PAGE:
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Our Undying Past

Preserving Queen Esther's Town

The riverfront site, on the far shore, is going to be protected by the Archaeological Conservancy.

News flash: The important American Indian village site where the protagonist of my historical novel Visions of Teaoga once ruled is gaining the protection of the national Archaeological Conservancy.

The nonprofit conservancy identifies, acquires, and preserves significant archaeological sites around the country. It has preserved 465 sites thus far – and now is happily adding Queen Esther’s Town in Northeastern Pennsylvania.

After more than a decade of effort, the group said, it recently signed an option to purchase 92 acres of the riverfront site. That will make it the conservancy’s largest preserve in the Eastern U.S.

The archaeologists were exultant. According to the conservancy, the site “contains the heart of Queen Esther’s Town, a very significant sprawling series of contact period villages.” It said the floodplain where the Susquehanna and Chemung Rivers meet “has staggering research potential for future scholars” not only because of Esther’s 1700s native village but also the centuries of prior habitation there.

White settler accounts say Queen Esther’s Town – also known as Queen Esther’s Village or Esthertown – contained about seventy “rude houses.” Readers of Visions of Teaoga learn how the Shawnee matriarch Esther led the mixed village from her large home, which whites called Queen Esther’s Castle. One account says her home “was long and low, built of hewn logs and planks, neatly done, with a porch over the doorway, and surrounded by a number of other buildings.” Her people planted crops and herded cattle on the broad plain, until the village was burned by Continental soldiers in 1778 because of the natives’ alliance with the British.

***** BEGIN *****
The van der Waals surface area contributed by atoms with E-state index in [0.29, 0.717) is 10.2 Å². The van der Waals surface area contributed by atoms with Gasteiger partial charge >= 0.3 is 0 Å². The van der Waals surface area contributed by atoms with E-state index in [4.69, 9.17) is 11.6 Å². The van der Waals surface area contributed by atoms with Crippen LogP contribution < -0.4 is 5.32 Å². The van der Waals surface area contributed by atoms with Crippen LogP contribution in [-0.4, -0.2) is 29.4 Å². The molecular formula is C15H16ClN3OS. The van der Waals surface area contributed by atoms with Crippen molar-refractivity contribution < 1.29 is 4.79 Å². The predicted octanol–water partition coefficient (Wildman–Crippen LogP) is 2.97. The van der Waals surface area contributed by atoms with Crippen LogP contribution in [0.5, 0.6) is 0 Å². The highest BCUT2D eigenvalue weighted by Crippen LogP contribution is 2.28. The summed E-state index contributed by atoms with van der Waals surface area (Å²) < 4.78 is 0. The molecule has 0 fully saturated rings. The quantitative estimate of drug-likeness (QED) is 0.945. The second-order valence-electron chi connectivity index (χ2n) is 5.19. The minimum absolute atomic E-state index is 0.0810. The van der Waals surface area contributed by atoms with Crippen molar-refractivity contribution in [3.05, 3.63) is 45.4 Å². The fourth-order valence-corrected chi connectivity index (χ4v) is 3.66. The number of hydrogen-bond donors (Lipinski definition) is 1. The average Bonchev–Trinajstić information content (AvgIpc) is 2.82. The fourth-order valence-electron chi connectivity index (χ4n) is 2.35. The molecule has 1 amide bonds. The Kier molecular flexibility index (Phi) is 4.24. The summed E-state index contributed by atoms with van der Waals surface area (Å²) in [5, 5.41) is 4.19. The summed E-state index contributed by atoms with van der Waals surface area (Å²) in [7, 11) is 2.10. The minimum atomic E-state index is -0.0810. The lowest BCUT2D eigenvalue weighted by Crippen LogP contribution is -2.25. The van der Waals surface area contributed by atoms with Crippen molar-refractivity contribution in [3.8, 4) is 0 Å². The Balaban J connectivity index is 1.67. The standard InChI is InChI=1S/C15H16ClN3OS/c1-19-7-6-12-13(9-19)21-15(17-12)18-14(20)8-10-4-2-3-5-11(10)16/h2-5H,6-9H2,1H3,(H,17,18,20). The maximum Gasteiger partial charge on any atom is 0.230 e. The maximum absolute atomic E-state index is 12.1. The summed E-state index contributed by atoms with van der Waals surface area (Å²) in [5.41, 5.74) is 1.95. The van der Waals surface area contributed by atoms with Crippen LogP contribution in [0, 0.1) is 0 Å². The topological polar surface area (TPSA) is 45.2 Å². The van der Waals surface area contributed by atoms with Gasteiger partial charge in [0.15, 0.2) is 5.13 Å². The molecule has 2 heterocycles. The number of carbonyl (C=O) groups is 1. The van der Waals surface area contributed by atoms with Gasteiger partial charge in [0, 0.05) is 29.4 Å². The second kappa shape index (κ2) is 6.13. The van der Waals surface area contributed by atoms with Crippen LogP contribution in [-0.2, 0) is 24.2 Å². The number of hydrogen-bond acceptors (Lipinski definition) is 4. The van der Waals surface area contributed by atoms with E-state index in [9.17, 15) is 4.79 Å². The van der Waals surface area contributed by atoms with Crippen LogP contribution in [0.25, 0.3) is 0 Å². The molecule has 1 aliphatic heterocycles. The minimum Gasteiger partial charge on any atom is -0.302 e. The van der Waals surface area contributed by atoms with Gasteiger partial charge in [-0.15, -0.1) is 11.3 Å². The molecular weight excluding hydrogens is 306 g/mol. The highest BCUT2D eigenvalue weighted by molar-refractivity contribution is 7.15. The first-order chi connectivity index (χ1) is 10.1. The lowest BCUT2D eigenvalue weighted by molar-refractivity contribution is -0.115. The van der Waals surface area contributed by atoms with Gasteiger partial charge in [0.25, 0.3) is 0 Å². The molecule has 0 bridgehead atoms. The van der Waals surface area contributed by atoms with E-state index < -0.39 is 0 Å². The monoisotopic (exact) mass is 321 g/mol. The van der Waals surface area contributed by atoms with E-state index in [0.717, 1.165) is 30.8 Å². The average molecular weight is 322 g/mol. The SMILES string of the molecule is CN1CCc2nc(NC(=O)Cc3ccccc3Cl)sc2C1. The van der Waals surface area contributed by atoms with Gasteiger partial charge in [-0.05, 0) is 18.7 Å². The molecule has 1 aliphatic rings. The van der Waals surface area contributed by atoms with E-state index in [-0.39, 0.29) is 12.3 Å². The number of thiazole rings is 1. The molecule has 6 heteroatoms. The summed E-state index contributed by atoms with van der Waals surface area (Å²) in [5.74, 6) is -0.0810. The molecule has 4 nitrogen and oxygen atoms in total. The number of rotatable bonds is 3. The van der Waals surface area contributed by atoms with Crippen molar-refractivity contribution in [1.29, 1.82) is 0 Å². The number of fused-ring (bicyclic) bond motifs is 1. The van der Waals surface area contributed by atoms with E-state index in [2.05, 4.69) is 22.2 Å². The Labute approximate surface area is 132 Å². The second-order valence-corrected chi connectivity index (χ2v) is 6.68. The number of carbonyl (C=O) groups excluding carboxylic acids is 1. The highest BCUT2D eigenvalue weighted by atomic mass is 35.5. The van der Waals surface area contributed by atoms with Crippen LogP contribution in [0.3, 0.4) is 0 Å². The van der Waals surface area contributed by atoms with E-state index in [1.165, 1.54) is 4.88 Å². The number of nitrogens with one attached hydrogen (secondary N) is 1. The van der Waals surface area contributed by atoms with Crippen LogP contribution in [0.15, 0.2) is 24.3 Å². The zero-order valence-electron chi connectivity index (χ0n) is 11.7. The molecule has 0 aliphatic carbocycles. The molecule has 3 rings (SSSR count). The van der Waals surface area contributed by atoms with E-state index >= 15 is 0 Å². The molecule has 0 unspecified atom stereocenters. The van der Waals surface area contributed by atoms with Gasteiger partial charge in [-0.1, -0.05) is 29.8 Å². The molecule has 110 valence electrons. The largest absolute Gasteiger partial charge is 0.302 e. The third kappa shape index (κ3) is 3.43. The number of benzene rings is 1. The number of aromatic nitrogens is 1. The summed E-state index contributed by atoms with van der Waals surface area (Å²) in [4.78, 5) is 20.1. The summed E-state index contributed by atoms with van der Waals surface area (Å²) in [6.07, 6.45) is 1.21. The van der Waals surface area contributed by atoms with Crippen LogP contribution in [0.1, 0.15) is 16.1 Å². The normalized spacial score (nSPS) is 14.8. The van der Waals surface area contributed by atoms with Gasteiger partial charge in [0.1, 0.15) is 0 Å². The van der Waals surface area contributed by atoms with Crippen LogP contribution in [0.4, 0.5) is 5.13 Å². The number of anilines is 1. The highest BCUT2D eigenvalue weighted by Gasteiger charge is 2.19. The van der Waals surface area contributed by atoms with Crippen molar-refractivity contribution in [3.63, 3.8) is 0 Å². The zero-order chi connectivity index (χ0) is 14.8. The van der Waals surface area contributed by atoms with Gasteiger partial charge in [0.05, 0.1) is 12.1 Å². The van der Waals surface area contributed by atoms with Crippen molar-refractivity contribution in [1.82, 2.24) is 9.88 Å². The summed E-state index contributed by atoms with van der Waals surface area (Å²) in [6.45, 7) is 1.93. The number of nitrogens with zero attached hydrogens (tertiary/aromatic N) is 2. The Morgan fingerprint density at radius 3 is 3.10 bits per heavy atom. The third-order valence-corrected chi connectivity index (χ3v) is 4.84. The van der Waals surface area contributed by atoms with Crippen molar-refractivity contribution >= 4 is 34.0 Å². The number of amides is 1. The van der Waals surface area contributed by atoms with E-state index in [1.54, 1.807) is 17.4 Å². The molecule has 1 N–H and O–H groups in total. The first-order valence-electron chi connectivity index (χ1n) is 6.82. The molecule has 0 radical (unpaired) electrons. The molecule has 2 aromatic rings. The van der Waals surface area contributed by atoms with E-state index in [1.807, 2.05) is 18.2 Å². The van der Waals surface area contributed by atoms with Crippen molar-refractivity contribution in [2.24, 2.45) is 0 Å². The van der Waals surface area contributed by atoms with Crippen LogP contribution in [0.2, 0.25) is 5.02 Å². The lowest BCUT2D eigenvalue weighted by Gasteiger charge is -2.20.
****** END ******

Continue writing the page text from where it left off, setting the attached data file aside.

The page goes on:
The conservancy says the preserve contains five recorded archeological sites, and “probably many more. Ceramic shards provide evidence of extensive occupations of Owasco cultures between about A.D. 900-1300. And even earlier occupations are indicated by temporally diagnostic projectile points dating to the Transitional (1200-1800 B.C.) and Archaic (1800-8000 B.C.) periods.”

This news came to me by way of an Onondaga Indian gentleman, Mitchell Bush, who purchased a copy of my book several weeks ago. Mr. Bush received a mailing from the conservancy about the Queen Esther’s Town purchase option, and kindly reached out to let me know. You can find more about it at the website archaeologicalconservancy.org and in the Spring 2105 issue of American Archaeology.

In confirming the news and doing some online research, I also came upon references to skeletons of “giants” unearthed at the site that were believed to be the remains of long-gone Susquehannocks (also known variously as Andastes, Conestogas or Minquas). In his 1943 History of Waverly (N.Y.), Capt Charles Albertson wrote, “The Broadhead expedition in the summer of 1916 secured the skeletons of several of this people on Queen Esther's Flats near the public highway leading to Towanda about 1/2 mile west of the Chemung river Bridge at Athens; many or all of these remains indicated that they were about seven feet in height.”

As you may know, that region of upstate Pennsylvania has undergone rapid change and development as a result of the natural-gas drilling boom. Let’s hope the Queen Esther’s Town site and its precious artifacts receive the protection and respect they deserve.
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